“Doing so here,” they continued, “leaves only this similarity: both works use versions of two short public domain phrases — ‘players gonna play and haters gonna hate’ — that are free for everyone to use, and two other but different tautologies that plaintiffs claim share the same underlying general idea or concept.”

“The presence of versions of the two short public domain statements and two other tautologies in both songs..simply does not satisfy the extrinsic test,” they concluded.

Hall and Butler's attorneys say Swift's motion is “groundless.”

In a statement provided to Billboard, the duo’s lawyer, Marina Bogorad said, “all it asks is for the court to reverse itself because Swift is unhappy with the ruling.”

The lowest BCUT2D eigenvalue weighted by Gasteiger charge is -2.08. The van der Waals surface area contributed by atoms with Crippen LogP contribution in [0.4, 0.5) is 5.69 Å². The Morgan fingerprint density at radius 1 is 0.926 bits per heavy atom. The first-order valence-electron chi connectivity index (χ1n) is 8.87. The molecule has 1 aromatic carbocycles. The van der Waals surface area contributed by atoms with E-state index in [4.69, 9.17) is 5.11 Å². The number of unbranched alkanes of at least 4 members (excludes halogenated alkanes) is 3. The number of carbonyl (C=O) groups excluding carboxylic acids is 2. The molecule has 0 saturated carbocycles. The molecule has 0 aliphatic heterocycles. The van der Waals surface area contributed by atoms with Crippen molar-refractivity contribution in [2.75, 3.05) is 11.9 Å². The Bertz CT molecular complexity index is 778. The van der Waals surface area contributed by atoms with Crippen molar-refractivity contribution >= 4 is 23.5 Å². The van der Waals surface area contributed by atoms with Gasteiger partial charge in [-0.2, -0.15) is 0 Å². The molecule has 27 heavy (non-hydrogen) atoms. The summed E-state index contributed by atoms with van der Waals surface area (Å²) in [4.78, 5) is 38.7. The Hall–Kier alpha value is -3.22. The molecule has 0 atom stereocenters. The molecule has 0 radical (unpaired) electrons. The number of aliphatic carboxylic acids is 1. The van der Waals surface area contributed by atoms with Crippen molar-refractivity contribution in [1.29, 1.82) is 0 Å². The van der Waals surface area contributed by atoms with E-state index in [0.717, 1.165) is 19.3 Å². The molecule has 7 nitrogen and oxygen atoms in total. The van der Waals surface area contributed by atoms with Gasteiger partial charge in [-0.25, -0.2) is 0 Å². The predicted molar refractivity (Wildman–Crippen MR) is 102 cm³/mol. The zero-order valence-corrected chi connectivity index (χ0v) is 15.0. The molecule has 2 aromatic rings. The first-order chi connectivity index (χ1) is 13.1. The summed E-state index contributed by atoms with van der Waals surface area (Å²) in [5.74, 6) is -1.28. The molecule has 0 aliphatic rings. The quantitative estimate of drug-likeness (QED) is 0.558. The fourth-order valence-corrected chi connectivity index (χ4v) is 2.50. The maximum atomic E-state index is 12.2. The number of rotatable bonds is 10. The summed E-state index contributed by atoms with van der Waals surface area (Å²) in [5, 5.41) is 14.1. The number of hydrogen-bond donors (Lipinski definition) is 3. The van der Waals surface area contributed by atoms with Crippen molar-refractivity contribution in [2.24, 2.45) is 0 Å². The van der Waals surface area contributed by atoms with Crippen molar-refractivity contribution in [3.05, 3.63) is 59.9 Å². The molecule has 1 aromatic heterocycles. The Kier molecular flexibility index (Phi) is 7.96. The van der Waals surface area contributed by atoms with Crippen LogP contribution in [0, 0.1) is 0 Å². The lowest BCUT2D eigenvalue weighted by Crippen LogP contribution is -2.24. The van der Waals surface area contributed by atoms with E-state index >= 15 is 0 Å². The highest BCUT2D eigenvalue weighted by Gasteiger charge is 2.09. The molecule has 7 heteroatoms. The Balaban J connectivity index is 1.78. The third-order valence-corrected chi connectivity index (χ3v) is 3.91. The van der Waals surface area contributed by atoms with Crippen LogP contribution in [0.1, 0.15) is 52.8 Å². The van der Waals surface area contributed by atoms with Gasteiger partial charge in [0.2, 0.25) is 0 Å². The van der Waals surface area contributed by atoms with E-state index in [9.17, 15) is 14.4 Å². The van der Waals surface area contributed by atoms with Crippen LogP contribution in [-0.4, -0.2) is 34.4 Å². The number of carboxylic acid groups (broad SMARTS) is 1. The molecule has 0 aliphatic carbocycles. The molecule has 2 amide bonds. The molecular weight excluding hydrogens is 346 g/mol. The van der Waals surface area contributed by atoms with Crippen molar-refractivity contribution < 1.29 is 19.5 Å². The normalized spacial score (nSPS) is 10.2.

“She raised these arguments before, and they were rejected,” she continued. “The precedent is clear that such motions are routinely denied because the rules are not designed to give an unhappy litigant one additional chance to sway the judge. We are confident the Court will adhere to this precedent here.”

The “Shake It Off” legal battle has been in the works for years.

As reported by the New York Times, Hall, and Butler originally filed the lawsuit against Swift in September of 2017. It was brought to Judge Fitzgerald, who decided to dismiss the case in 2018 before it was returned to him by the U.S Court of Appeals.

In addition to Swift, other defendants in the case include the producer's Max Martin and Shellback, the music publishers Sony and Kobalt, Big Machine Label Group, and Universal Music Group.